The challenges of saying ‘I’m sorry’
On my very last day of sixth grade, a representative of the big school that all of us would be attending (from junior high through high school graduation) came with a bit of orientation. I’ve never forgotten what he said: “We give you a clean slate.” Then, after a pause: “But you know what people do with clean slates, don’t you? They scribble all over them!”
And so, we did. And so do all of us, every year, starting right after the High Holidays. Rosh Hashanah gives us 10 days before Yom Kippur to erase our past year’s slate, so we can start scribbling on a clean one. Which is just what we quickly begin to do.
In one religious school, years ago, we used to teach the little kids — kindergarten and first-graders — to sing a song with these words: “Let’s be friends. Make amends. Now’s the time to say ‘I’m sorry.’” Of course, we explained “amends” in ways they could understand before going on: “Take my hand and I’ll take yours; let’s be friends for always.”
I always wish adult life could be that simple. I try to use those 10 days of teshuvah — which in that little song are explained as “time to worship, time to pray” — to make amends. But I’m not ever as successful as I’d like to be. Sometimes my apologies are rebuffed, and I can do nothing more about them. Although, Judaism urges me to try again and again, time and distance may make this difficult. Sometimes, I learn that whatever I’m apologizing for is something the person I’m apologizing to doesn’t even remember, or makes nothing of what, to me, was an important no-no. And, sometimes I just plain forget something important until those 10 days are long over, and I’ve gone into another New Year with unfinished business on my unknowing conscience.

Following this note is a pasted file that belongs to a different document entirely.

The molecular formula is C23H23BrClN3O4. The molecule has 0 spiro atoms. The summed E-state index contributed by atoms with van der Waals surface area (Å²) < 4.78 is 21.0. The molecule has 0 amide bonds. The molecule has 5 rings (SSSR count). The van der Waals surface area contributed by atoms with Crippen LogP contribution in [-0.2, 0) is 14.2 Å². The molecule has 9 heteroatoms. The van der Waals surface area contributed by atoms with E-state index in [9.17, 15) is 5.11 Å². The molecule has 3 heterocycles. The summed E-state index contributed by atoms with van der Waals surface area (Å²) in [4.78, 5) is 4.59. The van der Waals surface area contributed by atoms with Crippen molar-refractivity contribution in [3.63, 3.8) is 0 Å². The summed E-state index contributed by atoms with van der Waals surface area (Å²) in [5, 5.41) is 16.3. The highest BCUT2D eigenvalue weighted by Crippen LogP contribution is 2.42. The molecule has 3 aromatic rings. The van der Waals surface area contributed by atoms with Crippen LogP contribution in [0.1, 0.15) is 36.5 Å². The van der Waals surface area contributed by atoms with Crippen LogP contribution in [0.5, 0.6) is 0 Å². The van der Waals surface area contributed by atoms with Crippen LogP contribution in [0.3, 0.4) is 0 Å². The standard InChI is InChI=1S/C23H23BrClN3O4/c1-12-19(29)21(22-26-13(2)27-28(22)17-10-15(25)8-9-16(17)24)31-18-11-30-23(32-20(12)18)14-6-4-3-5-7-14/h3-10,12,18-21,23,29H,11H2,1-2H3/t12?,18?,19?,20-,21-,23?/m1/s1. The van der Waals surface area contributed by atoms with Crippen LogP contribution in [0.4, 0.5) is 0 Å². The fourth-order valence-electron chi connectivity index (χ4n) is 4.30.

These days, some people send out blanket emails, apologizing to everyone in their online address books for anything they might have posted, or said, or done in the past year that could have offended one, or some, or all of the message’s recipients. Does this count? Should it?
Apologizing is always easier with my non-Jewish friends, who can accept it without fully understanding how and why this interesting annual soul-cleansing ritual is of such great importance to me. I do tell them that my life may depend upon it, and leave it at that. I don’t know if this is actually true, if failure to erase that well-scribbled slate in any given year may actually result in never having the opportunity to scribble again. But I prefer not to take any chances.
I have just thought of something. When I send my Shanah Tovah cards — which I still do every year, despite the ease of email — I might add a blanket “Please forgive anything I may have done in the past year to upset or anger you.” This might be a bit too impersonal to pass muster, so I’m not sure I’m willing to try it, at least not this year. But it’s something to think about for next year, which I hope my teshuvah efforts will have assured me that I’ll have: another year in which to try harder not to amass any matters for which I’ll have to apologize. Or, at least fewer of them.
But that’s for next year. This year is coming to its end, and the time is now here for me to say to all of you, “Thanks for reading me this year. And if I’ve written anything you don’t agree with — or dislike — or find totally offensive — please let me know.” Then I can apologize, with the assurance that I’ve said I’m sorry for something specific, because you’ve told me what that is. And then, maybe we can take each other’s hands and be friends — at least for next year, if not for always. Shanah Tovah!